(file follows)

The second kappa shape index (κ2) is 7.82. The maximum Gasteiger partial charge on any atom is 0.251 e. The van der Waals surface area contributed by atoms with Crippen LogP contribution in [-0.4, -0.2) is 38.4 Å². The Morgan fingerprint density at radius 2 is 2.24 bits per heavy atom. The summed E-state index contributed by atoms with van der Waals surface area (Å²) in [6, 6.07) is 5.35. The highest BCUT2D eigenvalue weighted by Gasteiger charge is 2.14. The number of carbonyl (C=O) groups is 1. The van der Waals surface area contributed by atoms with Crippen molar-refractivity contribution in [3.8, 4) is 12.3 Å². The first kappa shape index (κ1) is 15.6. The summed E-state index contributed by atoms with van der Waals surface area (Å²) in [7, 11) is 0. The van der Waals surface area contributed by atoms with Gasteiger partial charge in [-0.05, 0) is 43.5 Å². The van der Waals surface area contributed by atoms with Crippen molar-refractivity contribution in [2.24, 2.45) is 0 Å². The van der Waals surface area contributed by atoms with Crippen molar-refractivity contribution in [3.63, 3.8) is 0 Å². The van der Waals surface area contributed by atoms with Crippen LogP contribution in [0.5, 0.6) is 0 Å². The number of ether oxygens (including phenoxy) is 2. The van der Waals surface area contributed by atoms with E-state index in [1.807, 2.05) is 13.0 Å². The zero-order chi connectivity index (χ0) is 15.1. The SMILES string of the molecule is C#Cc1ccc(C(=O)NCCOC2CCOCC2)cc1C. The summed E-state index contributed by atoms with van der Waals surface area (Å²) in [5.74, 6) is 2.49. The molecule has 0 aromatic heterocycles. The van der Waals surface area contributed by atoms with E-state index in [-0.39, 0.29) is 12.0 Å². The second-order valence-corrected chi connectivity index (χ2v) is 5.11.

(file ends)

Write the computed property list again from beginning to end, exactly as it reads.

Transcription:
The second kappa shape index (κ2) is 7.82. The maximum Gasteiger partial charge on any atom is 0.251 e. The van der Waals surface area contributed by atoms with Crippen LogP contribution in [-0.4, -0.2) is 38.4 Å². The Morgan fingerprint density at radius 2 is 2.24 bits per heavy atom. The summed E-state index contributed by atoms with van der Waals surface area (Å²) in [6, 6.07) is 5.35. The highest BCUT2D eigenvalue weighted by Gasteiger charge is 2.14. The number of carbonyl (C=O) groups is 1. The van der Waals surface area contributed by atoms with Crippen molar-refractivity contribution in [3.8, 4) is 12.3 Å². The first kappa shape index (κ1) is 15.6. The summed E-state index contributed by atoms with van der Waals surface area (Å²) in [7, 11) is 0. The van der Waals surface area contributed by atoms with Gasteiger partial charge in [-0.05, 0) is 43.5 Å². The van der Waals surface area contributed by atoms with Crippen molar-refractivity contribution in [2.24, 2.45) is 0 Å². The van der Waals surface area contributed by atoms with Crippen molar-refractivity contribution in [3.63, 3.8) is 0 Å². The van der Waals surface area contributed by atoms with Crippen LogP contribution in [0.5, 0.6) is 0 Å². The number of ether oxygens (including phenoxy) is 2. The van der Waals surface area contributed by atoms with E-state index in [1.807, 2.05) is 13.0 Å². The zero-order chi connectivity index (χ0) is 15.1. The SMILES string of the molecule is C#Cc1ccc(C(=O)NCCOC2CCOCC2)cc1C. The summed E-state index contributed by atoms with van der Waals surface area (Å²) in [5.74, 6) is 2.49. The molecule has 0 aromatic heterocycles. The van der Waals surface area contributed by atoms with E-state index in [-0.39, 0.29) is 12.0 Å². The second-order valence-corrected chi connectivity index (χ2v) is 5.11.